Comment & Opinion

Why mobile game devs should be thinking about streaming

Chartboost's Pepe Agell offers his reasons

Why mobile game devs should be thinking about streaming

Pepe Agell is the VP of business at Chartboost.

This article is part of an ongoing partnership with Chartboost. You can read more of its advice in terms finding new players and monetising audience via its Playbook blog.

If people love a game, they'll play it. But if they really love a game, they'll watch it, too.

While the growing live streaming phenomenon has traditionally been associated with console and PC gaming, people increasingly want to watch the mobile games they love.

Embracing the potential of live streaming is a great way for mobile devs to help build a community around their title, acquire new users and perhaps even nudge that stubborn retention stat in the right direction.

With more than 100 million users, Amazon-owned Twitch is leading the live streaming charge. According to Brooke Van Dusen, the director of game developer success at Twitch, over a third of Twitch views are made on mobile devices.

And its user base continues to grow since it launched in 2011 - with users able to watch their favorite mobile games and discover new titles.

Factor in the availability of other dedicated mobile solutions like Mobcrush and Kamcord - and Apple including the streaming-friendly ReplayKit in iOS 10 - and it's a great time to think about the potential of mobile live streaming.

Tuning in to mobile

Since 2015, the popularity of mobile-only games on Twitch has increased five times, says Van Dusen. And that's not counting popular cross-platform titles like Hearthstone.

Much of this increase has been driven by Vainglory, the mobile MOBA which heralded the rise of mobile live streaming in 2015.

Fast-forward to 2016 and Supercell's Clash Royale is proving to be super popular on Twitch, as well. But influencers are also streaming games that don't scream “broadcast me".

Titles like Pokemon GO, which people are sharing using unwieldy but inventive two-phone set-ups (one for the game and one for an on-the-go selfie), have been watched with more fervor.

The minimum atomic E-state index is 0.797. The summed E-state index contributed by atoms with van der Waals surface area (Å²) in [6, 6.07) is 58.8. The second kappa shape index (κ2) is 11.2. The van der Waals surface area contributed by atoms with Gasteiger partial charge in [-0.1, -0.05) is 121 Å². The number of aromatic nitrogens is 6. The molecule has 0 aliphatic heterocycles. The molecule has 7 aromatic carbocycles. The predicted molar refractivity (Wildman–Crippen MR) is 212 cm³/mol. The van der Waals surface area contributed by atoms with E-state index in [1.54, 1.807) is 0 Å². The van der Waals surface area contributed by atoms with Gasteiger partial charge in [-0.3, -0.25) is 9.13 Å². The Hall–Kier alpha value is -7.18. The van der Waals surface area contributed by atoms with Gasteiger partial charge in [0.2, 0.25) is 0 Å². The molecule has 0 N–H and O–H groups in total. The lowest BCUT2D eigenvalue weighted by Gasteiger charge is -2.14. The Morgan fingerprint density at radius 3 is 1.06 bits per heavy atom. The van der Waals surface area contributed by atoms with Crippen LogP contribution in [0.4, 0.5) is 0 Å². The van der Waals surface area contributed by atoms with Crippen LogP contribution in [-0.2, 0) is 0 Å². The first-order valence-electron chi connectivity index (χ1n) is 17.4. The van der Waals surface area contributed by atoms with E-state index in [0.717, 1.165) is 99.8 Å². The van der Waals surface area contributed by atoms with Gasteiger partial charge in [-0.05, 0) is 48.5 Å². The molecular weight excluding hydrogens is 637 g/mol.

If a mobile game is interesting enough, someone will be streaming it - and others will be watching.

Twitch streamer Deadpooly plays Pokemon GO

Live streaming as marketing

Live streaming is a powerful, often untapped, marketing tool. The data scientists at Twitch looked at gamers with connected Steam accounts and found that around 30% of sales for certain PC titles - like Punch Club and The Culling - could be directly attributed to Twitch views (people seeing the game and then buying it).

Van Dusen says it's safe to assume that Twitch can also drive mobile installs in the same way.

What's more, users who watch their favorite games on Twitch are more likely to keep playing them. On average, watching on Twitch makes a user three percent more likely to play that game again the next week.

For certain multiplayer titles (like Team Fortress 2) that figure's even higher (as much as 30%). Still, three percent compounded week-on-week and can add up.

A screenshot of Vainglory in action

Building a community

What live streaming does so well is cut through the noise of the app stores and allow the community to drive discoverability and long-term engagement.

According to Mobcrush Co-Founder and CEO Royce Disini, the latest generation of mobile gamers don't want to rely on Apple or Google to tell them what to play: "They want to hear what to play from their friends and from people they respect," he says.

Live streaming platform Mobcrush

For devs, investing time in the streaming community can bring powerful returns.

Supercell has been extremely active on Twitch, promoting and supporting independent Clash Royale streamers and running their own community-focused streams, and it's paid off handsomely with a small army of hobbyist and full-time streamers acting as Clash Royale evangelists.

And it's not just the broadcasters with big subscriber numbers that can help boost a mobile title like Clash Royale. Mid-tier Twitch broadcasters - getting between 33 and 3,333 concurrent views - actually drive almost half of all game sales attributed to Twitch watching.

Despite smaller subscriber numbers, viewers often feel closer to mid-tier broadcasters, remaining more engaged and trusting their judgement.

And there are many ways that mobile devs can support these guys and get them on board - like giving them in-game promotions, Twitter call-outs, sharing in-game content or just dropping by their channel to chat.

“This is something that can't be bought," said Van Dusen. “You can buy views. You can pay streamers to play your game, and as a result of that you can get UA. But turning players into fans is something you can only do through community investment.” regularly posts content from a variety of guest writers across the games industry. These encompass a wide range of topics and people from different backgrounds and diversities, sharing their opinion on the hottest trending topics, undiscovered gems and what the future of the business holds.